The various peoples of the different lands are just like so many sons of the same father and flowers of the same garden, though gifted with different colours and fragrance. Living in the lap of the same dame nature and under the same blue canopy, we have narrowed ourselves through petty prejudices and short-sighted vision, into various religious sects and orders. Religion, as the word literally implies, is a 'way-back' or re-linking with the source. Instead of vouchsafing liberation, religion has, like the proverbial 'blanket-bear,' taken hold of us in its iron grip, from which it is not possible to escape.
To explain the proverbial expression 'blanket-bear': A bear was swimming down a river, when a man standing on the bank mistook it for a blanket, and jumped into the water to fetch it out. But when he caught hold of it he discovered his mistake, and when he wanted to swim back, he could not do so, for the bear had caught hold of him instead in his strong grip and would not let him go. Those standing on the side of the stream asked him to come back. He said he would like to come back, but the blanket-bear would not let him go. Such is the condition in which the people of the workaday world are drifting these days. The awakened one revolt at this sad state of affairs. When both the mosque and the temple constitute the house of God and are lighted by the light of God, why should there be so much bother about them?
The object of worship in a temple or in a mosque, or in any other religious place, is to find out the same beloved. When, in spite of apparent differences in form, shape and colour, two stones, if struck together, produce the same sparks, it is strange that two different types of worshippers fail to produce the same result. It is simply because neither of them has understood real worship.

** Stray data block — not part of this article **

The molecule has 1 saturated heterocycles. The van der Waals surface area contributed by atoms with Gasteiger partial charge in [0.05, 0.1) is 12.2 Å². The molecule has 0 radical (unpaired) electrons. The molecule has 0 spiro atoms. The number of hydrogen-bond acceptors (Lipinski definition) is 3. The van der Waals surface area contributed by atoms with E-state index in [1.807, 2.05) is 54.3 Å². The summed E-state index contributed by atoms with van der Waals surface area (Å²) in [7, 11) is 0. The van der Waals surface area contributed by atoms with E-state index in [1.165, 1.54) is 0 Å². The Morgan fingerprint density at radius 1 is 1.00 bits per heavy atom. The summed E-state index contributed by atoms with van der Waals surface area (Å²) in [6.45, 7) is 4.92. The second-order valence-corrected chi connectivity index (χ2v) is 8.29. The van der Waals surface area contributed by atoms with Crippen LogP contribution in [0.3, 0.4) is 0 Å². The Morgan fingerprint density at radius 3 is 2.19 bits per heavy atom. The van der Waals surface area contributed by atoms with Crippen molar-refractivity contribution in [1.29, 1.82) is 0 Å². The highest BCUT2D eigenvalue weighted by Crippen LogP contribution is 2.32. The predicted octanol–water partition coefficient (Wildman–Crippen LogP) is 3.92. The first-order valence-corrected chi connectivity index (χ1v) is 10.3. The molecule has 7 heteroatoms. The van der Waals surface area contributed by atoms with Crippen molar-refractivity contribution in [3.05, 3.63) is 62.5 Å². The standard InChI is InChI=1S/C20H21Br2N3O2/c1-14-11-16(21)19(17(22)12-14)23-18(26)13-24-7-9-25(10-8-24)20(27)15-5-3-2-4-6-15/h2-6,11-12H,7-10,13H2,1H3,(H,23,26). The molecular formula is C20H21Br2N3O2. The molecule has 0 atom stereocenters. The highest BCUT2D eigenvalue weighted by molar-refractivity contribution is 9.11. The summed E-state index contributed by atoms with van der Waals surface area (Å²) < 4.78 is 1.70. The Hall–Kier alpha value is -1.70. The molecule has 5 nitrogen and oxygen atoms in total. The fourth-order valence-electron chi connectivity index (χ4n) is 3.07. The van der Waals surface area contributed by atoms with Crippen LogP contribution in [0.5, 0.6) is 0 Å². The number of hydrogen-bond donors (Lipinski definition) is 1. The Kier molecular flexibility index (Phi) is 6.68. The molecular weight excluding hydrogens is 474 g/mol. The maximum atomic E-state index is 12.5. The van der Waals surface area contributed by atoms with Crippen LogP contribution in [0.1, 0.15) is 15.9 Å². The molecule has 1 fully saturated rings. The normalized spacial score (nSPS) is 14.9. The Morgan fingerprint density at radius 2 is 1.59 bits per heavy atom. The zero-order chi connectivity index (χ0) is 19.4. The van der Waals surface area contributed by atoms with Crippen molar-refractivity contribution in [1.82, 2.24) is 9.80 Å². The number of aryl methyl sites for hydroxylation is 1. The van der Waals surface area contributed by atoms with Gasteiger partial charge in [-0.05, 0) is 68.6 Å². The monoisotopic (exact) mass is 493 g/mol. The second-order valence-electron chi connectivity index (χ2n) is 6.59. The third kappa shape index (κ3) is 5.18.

All religions have as their ideal, self-knowledge and God-realisation, but in the very name of their respective religions, the Brahmans and the Sheikhs (the religious heads of the Hindus and the Mohammedans) and the heads of other sects – all preach hatred and ill will against one another.
The institution of paid preachers has in these days converted religious centres into commercialised markets with stock-in-trade of falsehood, hypocrisy and deceit. Truth, faith and devotion have been banished from them. True lovers of God, therefore, dissociate themselves from such a horrible state of things.
Bulleh Shah pathetically describes this sad state of affairs of his time as "Dharamshalas (places of worship) serve as entrepots for the swindlers, and Thakur-Dwaras (houses of God) as houses for the thugs and cheats. Mosques shelter merciless butchers, while the true lovers of God stand apart from all these."
The seeds of enmity and hatred between man and man are sown by the very people who themselves are victims of stark ignorance. Pandora-like, they know not what mischief they unleash into the world by their thoughtless utterances. Such persons are styled in the scriptures as Manmukh, or the mouthpiece of the mind, for they do things thoughtlessly and their actions are all steeped in and saturated with selfish greed. Their tongues wag, cutting deep chasms right and left into the very vitals of the people, and injecting poison into the depths of their minds. Whosoever comes into contact with them and drinks of their words, not only catches the infection of discord and inharmony, but becomes blood-thirsty towards his own kith and kin. Mohammedans call such persons Kafirs (heretics).
The sole object of such Manmukhs (slaves of the mind) or Kafirs (heretics) is to ingratiate themselves into name and fame, to trample down the legitimate rights of others, with a view to amassing for themselves ill-gotten gains, and to possess pelf and power which do not really belong to them.
As opposed to Manmukhs or Kafirs, there are the Gurmukhs (or the mouthpiece of Guru). They are the prototype of philanthropy and the reservoirs of love, shedding the beneficent light of love around their fellow beings. They recognise the essential unity of all humanity embedded as it is in the root cause of God. Islam calls such people 'Momins.' "They have regard and respect not only for the prophet of Islam but for the prophets of all other religions whose names have been mentioned in the Quran, as also for those whose names have not been mentioned therein." They see the essential unifying link that runs through all, and do not look to the seeming differences in non-essentials.